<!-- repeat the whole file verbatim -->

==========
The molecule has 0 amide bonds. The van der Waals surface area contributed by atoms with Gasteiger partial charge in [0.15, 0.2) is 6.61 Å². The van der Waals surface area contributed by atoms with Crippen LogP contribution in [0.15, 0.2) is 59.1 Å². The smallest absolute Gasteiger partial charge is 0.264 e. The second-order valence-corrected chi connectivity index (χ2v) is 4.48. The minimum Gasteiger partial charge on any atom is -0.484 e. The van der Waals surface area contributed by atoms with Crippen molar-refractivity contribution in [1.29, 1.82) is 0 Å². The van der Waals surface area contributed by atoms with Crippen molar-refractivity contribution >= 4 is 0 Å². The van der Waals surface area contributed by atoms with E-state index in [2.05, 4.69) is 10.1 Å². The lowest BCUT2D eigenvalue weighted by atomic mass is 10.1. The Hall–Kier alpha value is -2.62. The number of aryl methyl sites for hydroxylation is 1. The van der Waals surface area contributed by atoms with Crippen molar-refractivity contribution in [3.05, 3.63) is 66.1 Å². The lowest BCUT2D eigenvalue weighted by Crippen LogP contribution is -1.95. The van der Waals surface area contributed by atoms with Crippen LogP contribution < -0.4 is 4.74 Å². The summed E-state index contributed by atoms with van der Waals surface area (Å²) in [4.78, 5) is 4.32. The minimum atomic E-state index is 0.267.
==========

The molecule has 0 amide bonds. The van der Waals surface area contributed by atoms with Gasteiger partial charge in [0.15, 0.2) is 6.61 Å². The van der Waals surface area contributed by atoms with Crippen LogP contribution in [0.15, 0.2) is 59.1 Å². The smallest absolute Gasteiger partial charge is 0.264 e. The second-order valence-corrected chi connectivity index (χ2v) is 4.48. The minimum Gasteiger partial charge on any atom is -0.484 e. The van der Waals surface area contributed by atoms with Crippen molar-refractivity contribution in [1.29, 1.82) is 0 Å². The van der Waals surface area contributed by atoms with Crippen molar-refractivity contribution >= 4 is 0 Å². The van der Waals surface area contributed by atoms with E-state index in [2.05, 4.69) is 10.1 Å². The lowest BCUT2D eigenvalue weighted by atomic mass is 10.1. The Hall–Kier alpha value is -2.62. The number of aryl methyl sites for hydroxylation is 1. The van der Waals surface area contributed by atoms with Crippen molar-refractivity contribution in [3.05, 3.63) is 66.1 Å². The lowest BCUT2D eigenvalue weighted by Crippen LogP contribution is -1.95. The van der Waals surface area contributed by atoms with Crippen LogP contribution < -0.4 is 4.74 Å². The summed E-state index contributed by atoms with van der Waals surface area (Å²) in [4.78, 5) is 4.32. The minimum atomic E-state index is 0.267.